By laser-focusing on these goals, the content marketing campaign will be set up to succeed from the beginning. Smart choices can be made about topics, formats, and dissemination venues that support those outcomes.
The heart of an inbound marketing strategy is developing a clear audience profile. In a B2C situation, profiles typically focus on an individual. For example, let’s say your prospect is a middle-aged, married man living in the Midwest and struggling with his mortgage.
On the B2B side, developing a comprehensive audience profile is more challenging. Buying cycles are complex, and buying decisions are often made by committee. Your B2B audience profile needs to speak to the following factors, which may sometimes diverge and even conflict:
Use the above points to create a framework for understanding who your customers are. This includes both the business you’re serving and the person that’s spearheading that purchase decision within the organization.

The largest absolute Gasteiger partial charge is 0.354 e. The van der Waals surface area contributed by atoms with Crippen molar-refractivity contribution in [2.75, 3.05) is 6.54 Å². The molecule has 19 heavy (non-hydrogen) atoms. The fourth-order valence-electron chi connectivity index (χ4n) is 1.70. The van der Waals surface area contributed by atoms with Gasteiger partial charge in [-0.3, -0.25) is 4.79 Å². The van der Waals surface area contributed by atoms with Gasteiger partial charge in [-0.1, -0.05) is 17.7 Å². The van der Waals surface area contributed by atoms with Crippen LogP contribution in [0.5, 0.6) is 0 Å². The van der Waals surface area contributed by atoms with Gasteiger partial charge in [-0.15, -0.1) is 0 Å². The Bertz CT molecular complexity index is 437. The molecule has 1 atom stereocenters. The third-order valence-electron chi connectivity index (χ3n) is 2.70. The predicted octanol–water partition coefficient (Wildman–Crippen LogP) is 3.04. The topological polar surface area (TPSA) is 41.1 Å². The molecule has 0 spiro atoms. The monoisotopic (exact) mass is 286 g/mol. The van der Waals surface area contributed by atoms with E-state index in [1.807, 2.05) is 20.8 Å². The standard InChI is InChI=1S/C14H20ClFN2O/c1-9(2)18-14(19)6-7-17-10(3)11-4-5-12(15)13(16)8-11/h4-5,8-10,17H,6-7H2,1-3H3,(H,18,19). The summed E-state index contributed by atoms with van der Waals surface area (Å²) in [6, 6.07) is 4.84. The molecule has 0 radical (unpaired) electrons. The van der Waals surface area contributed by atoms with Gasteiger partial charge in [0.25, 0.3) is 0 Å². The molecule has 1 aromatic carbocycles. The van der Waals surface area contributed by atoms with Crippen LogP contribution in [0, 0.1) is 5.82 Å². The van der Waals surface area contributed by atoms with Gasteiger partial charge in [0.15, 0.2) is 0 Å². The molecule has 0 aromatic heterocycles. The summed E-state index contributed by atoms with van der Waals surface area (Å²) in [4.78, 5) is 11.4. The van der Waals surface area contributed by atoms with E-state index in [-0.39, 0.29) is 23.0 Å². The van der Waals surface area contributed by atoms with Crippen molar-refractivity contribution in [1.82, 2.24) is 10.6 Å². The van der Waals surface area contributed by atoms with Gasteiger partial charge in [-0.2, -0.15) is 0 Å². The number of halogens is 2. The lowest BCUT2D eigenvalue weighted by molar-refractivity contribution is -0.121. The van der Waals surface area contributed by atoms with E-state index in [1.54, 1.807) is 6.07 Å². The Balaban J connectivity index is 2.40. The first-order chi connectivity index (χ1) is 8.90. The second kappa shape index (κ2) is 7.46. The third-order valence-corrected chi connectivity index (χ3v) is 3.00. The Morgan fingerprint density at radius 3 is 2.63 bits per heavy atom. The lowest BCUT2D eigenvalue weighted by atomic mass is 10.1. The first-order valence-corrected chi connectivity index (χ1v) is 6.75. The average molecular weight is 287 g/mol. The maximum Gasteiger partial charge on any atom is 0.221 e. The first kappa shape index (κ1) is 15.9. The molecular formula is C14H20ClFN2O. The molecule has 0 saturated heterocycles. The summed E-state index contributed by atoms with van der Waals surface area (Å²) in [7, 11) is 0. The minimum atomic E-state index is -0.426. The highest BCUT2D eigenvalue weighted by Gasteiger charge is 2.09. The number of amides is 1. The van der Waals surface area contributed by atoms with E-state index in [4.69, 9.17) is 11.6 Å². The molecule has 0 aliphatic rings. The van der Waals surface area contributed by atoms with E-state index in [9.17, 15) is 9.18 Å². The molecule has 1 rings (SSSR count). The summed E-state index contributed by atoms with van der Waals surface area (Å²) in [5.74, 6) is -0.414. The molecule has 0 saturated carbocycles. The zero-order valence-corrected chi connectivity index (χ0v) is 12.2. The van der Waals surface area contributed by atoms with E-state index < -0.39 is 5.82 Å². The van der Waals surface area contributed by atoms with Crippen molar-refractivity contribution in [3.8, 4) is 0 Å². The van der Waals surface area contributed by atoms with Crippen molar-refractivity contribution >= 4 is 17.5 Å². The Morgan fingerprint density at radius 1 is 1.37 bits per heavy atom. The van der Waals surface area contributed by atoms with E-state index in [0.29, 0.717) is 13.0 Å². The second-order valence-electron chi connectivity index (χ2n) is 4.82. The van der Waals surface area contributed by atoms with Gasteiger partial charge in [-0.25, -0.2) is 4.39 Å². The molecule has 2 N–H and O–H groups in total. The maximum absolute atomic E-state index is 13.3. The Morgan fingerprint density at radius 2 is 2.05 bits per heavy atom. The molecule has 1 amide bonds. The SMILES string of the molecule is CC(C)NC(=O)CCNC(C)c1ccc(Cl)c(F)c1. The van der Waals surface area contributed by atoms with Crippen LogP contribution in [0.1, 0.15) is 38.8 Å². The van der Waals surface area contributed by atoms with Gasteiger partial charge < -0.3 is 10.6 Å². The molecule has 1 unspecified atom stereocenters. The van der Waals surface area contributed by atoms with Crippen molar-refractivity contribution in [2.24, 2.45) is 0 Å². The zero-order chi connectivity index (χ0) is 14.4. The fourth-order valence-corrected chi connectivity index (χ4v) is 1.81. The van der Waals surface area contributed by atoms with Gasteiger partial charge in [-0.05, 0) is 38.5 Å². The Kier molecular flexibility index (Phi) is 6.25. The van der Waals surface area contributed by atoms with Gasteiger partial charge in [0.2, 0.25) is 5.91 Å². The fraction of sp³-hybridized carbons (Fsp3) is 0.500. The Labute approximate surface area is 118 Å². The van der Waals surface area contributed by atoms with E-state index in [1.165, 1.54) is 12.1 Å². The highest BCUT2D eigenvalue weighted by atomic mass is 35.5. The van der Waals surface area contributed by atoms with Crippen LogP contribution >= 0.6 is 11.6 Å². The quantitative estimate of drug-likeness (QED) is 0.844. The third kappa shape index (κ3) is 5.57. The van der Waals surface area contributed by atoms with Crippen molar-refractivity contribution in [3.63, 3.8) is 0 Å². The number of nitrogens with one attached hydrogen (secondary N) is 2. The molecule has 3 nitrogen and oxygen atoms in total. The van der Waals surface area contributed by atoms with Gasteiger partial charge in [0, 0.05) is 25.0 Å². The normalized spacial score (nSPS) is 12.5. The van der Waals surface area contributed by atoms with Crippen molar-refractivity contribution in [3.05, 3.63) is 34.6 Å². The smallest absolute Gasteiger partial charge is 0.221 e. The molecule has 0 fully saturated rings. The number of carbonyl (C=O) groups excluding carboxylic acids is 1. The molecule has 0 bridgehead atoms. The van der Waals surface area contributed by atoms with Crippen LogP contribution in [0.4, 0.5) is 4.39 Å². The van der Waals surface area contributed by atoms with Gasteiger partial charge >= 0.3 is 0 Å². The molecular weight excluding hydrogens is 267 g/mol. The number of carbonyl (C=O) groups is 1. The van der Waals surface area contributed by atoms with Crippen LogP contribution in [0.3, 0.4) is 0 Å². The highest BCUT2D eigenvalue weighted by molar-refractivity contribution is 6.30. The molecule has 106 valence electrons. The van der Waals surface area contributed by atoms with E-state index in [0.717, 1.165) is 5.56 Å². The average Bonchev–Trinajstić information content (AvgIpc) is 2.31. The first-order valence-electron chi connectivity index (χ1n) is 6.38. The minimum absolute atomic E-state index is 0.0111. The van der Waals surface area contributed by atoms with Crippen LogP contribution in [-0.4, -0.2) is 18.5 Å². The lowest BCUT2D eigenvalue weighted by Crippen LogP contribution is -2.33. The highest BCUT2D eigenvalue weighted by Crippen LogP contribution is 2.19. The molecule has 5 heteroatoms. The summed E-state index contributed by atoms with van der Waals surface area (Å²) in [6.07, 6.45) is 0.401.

B2B purchases are often fraught with internal landmines. They represent major investments for companies. A bad choice could upset their clients and cost business. A bad investment could cost an individual employee her job. The deeper you’re able to dig into the psyches of both the business and the individuals at play, the more effectively your content will anticipate and speak to their needs.
A note on sources: there are a number of ways to gather this information. Start with the data you have on file — your Web analytics, your buying data, previous surveys and customer demographics. Interview your best customers if you can, and get as much information directly from them as possible. Take advantage of the expertise of your sales team and customer service reps. Their day to day interaction with your prospects and customers has uniquely positioned them to speak to what your ideal customer really wants.